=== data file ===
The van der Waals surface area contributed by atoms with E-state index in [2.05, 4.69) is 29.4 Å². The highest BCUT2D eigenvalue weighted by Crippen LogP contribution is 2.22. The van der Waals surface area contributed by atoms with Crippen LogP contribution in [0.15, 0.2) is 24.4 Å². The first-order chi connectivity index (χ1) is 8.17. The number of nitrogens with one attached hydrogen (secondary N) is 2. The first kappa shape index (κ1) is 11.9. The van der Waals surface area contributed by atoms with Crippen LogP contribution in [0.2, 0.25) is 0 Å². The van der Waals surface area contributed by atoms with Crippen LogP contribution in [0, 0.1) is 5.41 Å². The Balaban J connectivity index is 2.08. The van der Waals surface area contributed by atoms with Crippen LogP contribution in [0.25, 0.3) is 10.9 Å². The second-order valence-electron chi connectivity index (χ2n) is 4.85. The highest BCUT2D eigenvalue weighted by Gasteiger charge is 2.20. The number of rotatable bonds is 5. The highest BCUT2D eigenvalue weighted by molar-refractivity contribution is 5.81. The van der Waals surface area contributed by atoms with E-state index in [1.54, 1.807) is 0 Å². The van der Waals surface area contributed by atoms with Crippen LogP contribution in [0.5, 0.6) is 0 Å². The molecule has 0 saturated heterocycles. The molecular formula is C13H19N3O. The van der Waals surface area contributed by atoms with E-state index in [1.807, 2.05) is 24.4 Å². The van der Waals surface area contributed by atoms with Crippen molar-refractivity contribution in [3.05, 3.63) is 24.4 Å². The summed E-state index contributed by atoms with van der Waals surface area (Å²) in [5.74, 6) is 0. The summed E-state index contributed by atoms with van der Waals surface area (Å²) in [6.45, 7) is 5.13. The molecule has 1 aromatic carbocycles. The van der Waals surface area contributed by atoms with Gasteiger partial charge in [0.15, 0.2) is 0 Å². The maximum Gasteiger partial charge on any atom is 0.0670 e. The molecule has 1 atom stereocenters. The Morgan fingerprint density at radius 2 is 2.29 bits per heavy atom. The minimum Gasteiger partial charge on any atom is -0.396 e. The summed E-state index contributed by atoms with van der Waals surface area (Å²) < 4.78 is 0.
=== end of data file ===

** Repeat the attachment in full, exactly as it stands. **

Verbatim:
The van der Waals surface area contributed by atoms with E-state index in [2.05, 4.69) is 29.4 Å². The highest BCUT2D eigenvalue weighted by Crippen LogP contribution is 2.22. The van der Waals surface area contributed by atoms with Crippen LogP contribution in [0.15, 0.2) is 24.4 Å². The first-order chi connectivity index (χ1) is 8.17. The number of nitrogens with one attached hydrogen (secondary N) is 2. The first kappa shape index (κ1) is 11.9. The van der Waals surface area contributed by atoms with Crippen LogP contribution in [0.2, 0.25) is 0 Å². The van der Waals surface area contributed by atoms with Crippen LogP contribution in [0, 0.1) is 5.41 Å². The Balaban J connectivity index is 2.08. The van der Waals surface area contributed by atoms with Crippen LogP contribution in [0.25, 0.3) is 10.9 Å². The second-order valence-electron chi connectivity index (χ2n) is 4.85. The highest BCUT2D eigenvalue weighted by Gasteiger charge is 2.20. The number of rotatable bonds is 5. The highest BCUT2D eigenvalue weighted by molar-refractivity contribution is 5.81. The van der Waals surface area contributed by atoms with E-state index in [1.54, 1.807) is 0 Å². The van der Waals surface area contributed by atoms with Crippen LogP contribution in [0.5, 0.6) is 0 Å². The molecule has 0 saturated heterocycles. The molecular formula is C13H19N3O. The van der Waals surface area contributed by atoms with E-state index in [1.807, 2.05) is 24.4 Å². The van der Waals surface area contributed by atoms with Crippen molar-refractivity contribution in [3.05, 3.63) is 24.4 Å². The summed E-state index contributed by atoms with van der Waals surface area (Å²) in [5.74, 6) is 0. The summed E-state index contributed by atoms with van der Waals surface area (Å²) in [6.45, 7) is 5.13. The molecule has 1 aromatic carbocycles. The van der Waals surface area contributed by atoms with Gasteiger partial charge in [0.15, 0.2) is 0 Å². The maximum Gasteiger partial charge on any atom is 0.0670 e. The molecule has 1 atom stereocenters. The Morgan fingerprint density at radius 2 is 2.29 bits per heavy atom. The minimum Gasteiger partial charge on any atom is -0.396 e. The summed E-state index contributed by atoms with van der Waals surface area (Å²) < 4.78 is 0.